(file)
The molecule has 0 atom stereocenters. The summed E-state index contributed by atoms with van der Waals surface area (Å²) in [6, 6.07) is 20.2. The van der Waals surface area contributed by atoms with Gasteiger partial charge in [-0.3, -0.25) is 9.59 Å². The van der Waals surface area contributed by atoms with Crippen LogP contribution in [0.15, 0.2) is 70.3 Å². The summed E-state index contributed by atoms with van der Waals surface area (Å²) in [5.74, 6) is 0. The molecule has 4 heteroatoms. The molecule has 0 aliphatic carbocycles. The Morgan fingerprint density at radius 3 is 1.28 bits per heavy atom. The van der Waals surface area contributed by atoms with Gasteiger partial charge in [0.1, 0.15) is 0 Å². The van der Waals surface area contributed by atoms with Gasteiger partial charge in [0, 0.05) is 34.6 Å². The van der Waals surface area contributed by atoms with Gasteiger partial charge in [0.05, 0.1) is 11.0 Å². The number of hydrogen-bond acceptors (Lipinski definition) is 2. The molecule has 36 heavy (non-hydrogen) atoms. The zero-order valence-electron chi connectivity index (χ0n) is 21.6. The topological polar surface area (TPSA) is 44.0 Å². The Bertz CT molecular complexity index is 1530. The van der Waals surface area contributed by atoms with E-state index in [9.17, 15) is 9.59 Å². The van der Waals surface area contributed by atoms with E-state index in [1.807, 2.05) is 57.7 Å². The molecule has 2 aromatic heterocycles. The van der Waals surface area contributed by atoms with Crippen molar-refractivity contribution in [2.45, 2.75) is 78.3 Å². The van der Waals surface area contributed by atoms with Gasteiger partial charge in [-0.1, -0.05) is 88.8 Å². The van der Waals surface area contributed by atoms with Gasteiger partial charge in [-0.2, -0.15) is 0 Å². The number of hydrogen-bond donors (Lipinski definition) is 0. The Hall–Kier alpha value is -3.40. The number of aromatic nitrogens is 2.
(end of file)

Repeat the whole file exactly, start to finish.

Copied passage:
The molecule has 0 atom stereocenters. The summed E-state index contributed by atoms with van der Waals surface area (Å²) in [6, 6.07) is 20.2. The van der Waals surface area contributed by atoms with Gasteiger partial charge in [-0.3, -0.25) is 9.59 Å². The van der Waals surface area contributed by atoms with Crippen LogP contribution in [0.15, 0.2) is 70.3 Å². The summed E-state index contributed by atoms with van der Waals surface area (Å²) in [5.74, 6) is 0. The molecule has 4 heteroatoms. The molecule has 0 aliphatic carbocycles. The Morgan fingerprint density at radius 3 is 1.28 bits per heavy atom. The van der Waals surface area contributed by atoms with Gasteiger partial charge in [0.1, 0.15) is 0 Å². The van der Waals surface area contributed by atoms with Gasteiger partial charge in [0, 0.05) is 34.6 Å². The van der Waals surface area contributed by atoms with Gasteiger partial charge in [0.05, 0.1) is 11.0 Å². The number of hydrogen-bond acceptors (Lipinski definition) is 2. The molecule has 36 heavy (non-hydrogen) atoms. The zero-order valence-electron chi connectivity index (χ0n) is 21.6. The topological polar surface area (TPSA) is 44.0 Å². The Bertz CT molecular complexity index is 1530. The van der Waals surface area contributed by atoms with E-state index in [9.17, 15) is 9.59 Å². The van der Waals surface area contributed by atoms with E-state index in [1.807, 2.05) is 57.7 Å². The molecule has 2 aromatic heterocycles. The van der Waals surface area contributed by atoms with Crippen molar-refractivity contribution in [2.45, 2.75) is 78.3 Å². The van der Waals surface area contributed by atoms with Gasteiger partial charge in [-0.1, -0.05) is 88.8 Å². The van der Waals surface area contributed by atoms with Gasteiger partial charge in [-0.2, -0.15) is 0 Å². The number of hydrogen-bond donors (Lipinski definition) is 0. The Hall–Kier alpha value is -3.40. The number of aromatic nitrogens is 2.